by Deacon Mark Danis | November 26, 2019 12:04 am
It might be a tough message to hear, but truthfully, it is often our very difficulties in this life that represent our greatest blessings. In fact, that is exactly what St. Paul tells us in his Second letter to the Corinthians.
“But we have this treasure in earthen vessels, to show that the transcendent power belongs to God and not to us. We are afflicted in every way, but not crushed; perplexed, but not driven to despair; persecuted, but not forsaken; struck down, but not destroyed; always carrying in the body the death of Jesus, so that the life of Jesus may also be manifested in our bodies. For while we live we are always being given up to death for Jesus’ sake, so that the life of Jesus may be manifested in our mortal flesh. So death is at work in us, but life in you.” (2 Corinthians 4:7-12)
We should never become discouraged or fearful in the face of this Scripture verse. All of us have experienced some of what Paul is writing about in this litany of trials. Many of us have known or may be currently experiencing affliction, confusion, rejection or perhaps even persecution. There is simply no faithful follower of Christ who has not gone through his or her share of difficulties in this life.
Christ did not promise we would go through life without trials. Indeed, He warned us that we would in fact experience genuine tribulation.
“I have said this to you, that in me you may have peace. In the world you have tribulation; but be of good cheer, I have overcome the world.” (John 16:33)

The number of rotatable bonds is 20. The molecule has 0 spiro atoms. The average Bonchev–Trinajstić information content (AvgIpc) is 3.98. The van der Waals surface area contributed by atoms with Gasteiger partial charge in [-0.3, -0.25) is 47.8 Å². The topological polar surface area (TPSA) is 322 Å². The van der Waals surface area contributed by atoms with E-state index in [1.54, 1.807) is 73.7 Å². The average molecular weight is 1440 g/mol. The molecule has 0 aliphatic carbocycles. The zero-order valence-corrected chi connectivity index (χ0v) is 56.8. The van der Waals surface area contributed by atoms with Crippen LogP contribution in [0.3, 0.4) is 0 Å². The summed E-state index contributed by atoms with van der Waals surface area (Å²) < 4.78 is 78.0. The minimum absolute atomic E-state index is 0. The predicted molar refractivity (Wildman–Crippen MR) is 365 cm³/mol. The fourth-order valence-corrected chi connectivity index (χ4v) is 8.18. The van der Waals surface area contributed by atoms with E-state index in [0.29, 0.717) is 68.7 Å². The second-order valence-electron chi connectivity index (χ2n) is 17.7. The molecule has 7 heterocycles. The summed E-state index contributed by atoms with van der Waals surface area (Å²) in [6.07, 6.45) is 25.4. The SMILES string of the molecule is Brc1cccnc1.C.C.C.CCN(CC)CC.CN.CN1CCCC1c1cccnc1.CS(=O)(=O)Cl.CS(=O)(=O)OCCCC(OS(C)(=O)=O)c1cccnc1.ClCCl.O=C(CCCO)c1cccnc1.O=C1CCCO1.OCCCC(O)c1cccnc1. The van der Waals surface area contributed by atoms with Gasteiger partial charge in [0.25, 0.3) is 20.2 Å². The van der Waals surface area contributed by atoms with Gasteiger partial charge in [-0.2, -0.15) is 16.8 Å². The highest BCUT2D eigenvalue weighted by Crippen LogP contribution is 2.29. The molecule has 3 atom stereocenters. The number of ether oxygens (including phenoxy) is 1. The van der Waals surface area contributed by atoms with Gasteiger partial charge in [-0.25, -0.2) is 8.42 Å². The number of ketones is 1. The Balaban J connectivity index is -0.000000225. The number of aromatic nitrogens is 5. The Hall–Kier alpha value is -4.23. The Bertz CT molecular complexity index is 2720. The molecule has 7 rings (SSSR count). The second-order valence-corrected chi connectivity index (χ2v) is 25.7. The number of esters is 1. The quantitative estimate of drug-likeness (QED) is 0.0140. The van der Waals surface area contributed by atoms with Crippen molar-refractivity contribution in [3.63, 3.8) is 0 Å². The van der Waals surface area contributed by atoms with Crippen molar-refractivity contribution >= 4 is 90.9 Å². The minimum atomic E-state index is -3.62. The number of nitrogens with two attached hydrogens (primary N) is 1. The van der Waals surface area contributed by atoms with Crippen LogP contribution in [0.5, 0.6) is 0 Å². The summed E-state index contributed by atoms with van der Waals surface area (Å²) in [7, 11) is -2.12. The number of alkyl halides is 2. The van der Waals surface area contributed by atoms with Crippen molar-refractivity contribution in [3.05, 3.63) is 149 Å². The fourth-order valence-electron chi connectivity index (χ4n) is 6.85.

Now it is true, that in this same verse Jesus promises us peace. But let’s be honest, we all have those times in life when this peace Christ promises seems very absent from our day to day experience. We might well wonder just what it is Christ is talking about when He tells us we will have peace in this world. After all, isn’t Christ aware of the troubles we are experiencing at different times? If we had to be honest with ourselves, we would have to admit that there are simply times in our life when we do not have this peace. So how can we reconcile our experience with Christ’s own words?
One of the great theologians and Fathers of the Church, St. John Cassian, had something to say about this loss of peace that we often experience. He pointed out that when we experience trials that seem to rob us of our peace, we can always attribute the situation to one of three factors.
First, St. John says, the experience can be the consequence of something we have done that is against God’s guidance and direction. This is actually the easiest situation to resolve, since we are the main actor. Stop doing what is causing the problem: ’nuff said.”
Secondly, we might be experiencing a genuine assault from our ancient enemy, the devil. His number one objective is always to lead us to discouragement and get us to stop praying. The enemy of our peace does not want us to be able to hear the Voice of the Lord speaking to us. If this is our particular situation, the response is also relatively simple—pray more. But we should also fill our minds and souls with a good deal of spiritual reading.